Democrats do not understand what motivates the jihadis

Eli Lake:
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Meleagrou-Hitchens's program released an invaluable report last year that studied motivations of Americans who had declared allegiance to the Islamic State. It found that the motivations ranged from sympathy for the plight of Syrians suffering under their dictator's war to a sense of religious obligation to join a new utopian Islamic caliphate.

Another problem with this argument is that it fails to account for the significant rise in radical Islamic terror under President Barack Obama. He went out of his way to counter the jihadist worldview. He began his presidency by delivering a speech to the Islamic world from Cairo, in which he stressed his own administration's respect for Islam. He promised, and ultimately failed to, close Guantanamo; he withdrew U.S. troops from Iraq in 2011, and he scrubbed terms like "radical Islam" and "war on terror" from the government's lexicon.

And yet despite his efforts, the FBI arrested more Americans for joining Islamic terrorist groups during his presidency than during that of George W. Bush. And while Obama decimated al Qaeda's central leadership following the raid that killed Osama bin Laden, al Qaeda's franchises in Yemen, Somalia and Libya grew stronger. Meanwhile, the Islamic State broke away from al Qaeda during Obama's presidency and managed to gain territory in Syria and Iraq. Only now has the military campaign to liberate Mosul shown some success.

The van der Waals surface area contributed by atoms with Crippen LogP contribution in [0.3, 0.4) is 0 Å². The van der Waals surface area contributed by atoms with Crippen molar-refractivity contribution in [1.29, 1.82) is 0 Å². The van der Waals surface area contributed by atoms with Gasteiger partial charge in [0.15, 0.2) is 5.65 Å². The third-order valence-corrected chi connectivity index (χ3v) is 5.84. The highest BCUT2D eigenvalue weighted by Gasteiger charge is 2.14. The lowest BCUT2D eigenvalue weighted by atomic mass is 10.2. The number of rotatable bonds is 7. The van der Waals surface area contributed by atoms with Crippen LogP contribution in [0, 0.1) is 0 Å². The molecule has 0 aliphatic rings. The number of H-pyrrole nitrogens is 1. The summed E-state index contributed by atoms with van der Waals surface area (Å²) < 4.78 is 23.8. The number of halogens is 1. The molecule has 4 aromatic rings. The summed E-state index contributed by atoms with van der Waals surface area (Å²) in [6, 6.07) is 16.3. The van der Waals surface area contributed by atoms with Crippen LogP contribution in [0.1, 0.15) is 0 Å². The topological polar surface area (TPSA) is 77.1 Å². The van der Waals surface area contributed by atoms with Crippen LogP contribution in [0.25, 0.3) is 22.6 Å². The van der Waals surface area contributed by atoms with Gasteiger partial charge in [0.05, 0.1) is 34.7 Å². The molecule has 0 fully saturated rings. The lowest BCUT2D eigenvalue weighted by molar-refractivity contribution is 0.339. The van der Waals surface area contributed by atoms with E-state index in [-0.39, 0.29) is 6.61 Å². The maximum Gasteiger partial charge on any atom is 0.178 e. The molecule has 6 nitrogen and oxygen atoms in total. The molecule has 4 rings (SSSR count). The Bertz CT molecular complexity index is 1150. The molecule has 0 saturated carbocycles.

It's true that Obama also did many things jihadists did not like during his presidency. For example, he used drone strikes against more of them than his predecessor did. And when the U.S. Supreme Court recognized the legal right to gay marriage, Twitter accounts affiliated with the Islamic State posted video of gay men being thrown to their deaths off of high buildings in Raqqa, with the hashtag #lovewins. The Islamic State didn't like the Iran nuclear deal, either. After all, Shiites like the Iran regime are seen as apostates, and in the battle for Syria, the Iranians are on the side of the oppressors.

This gets to the most important point. The fanatics who seek to recreate an eighth-century caliphate have an endless supply of grievances about our open society. If we succumb to the fallacy that we can counter their propaganda by not doing things they could exploit for propaganda purposes, we are giving them too much power.
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To believe that they are motivated by disappointment in not being able to come to America is to believe they are so mentally unstable, to begin with, that any disappointment turns them into a mass murderer.  To believe that you have to have a low regard for the ability of Muslims to reason.

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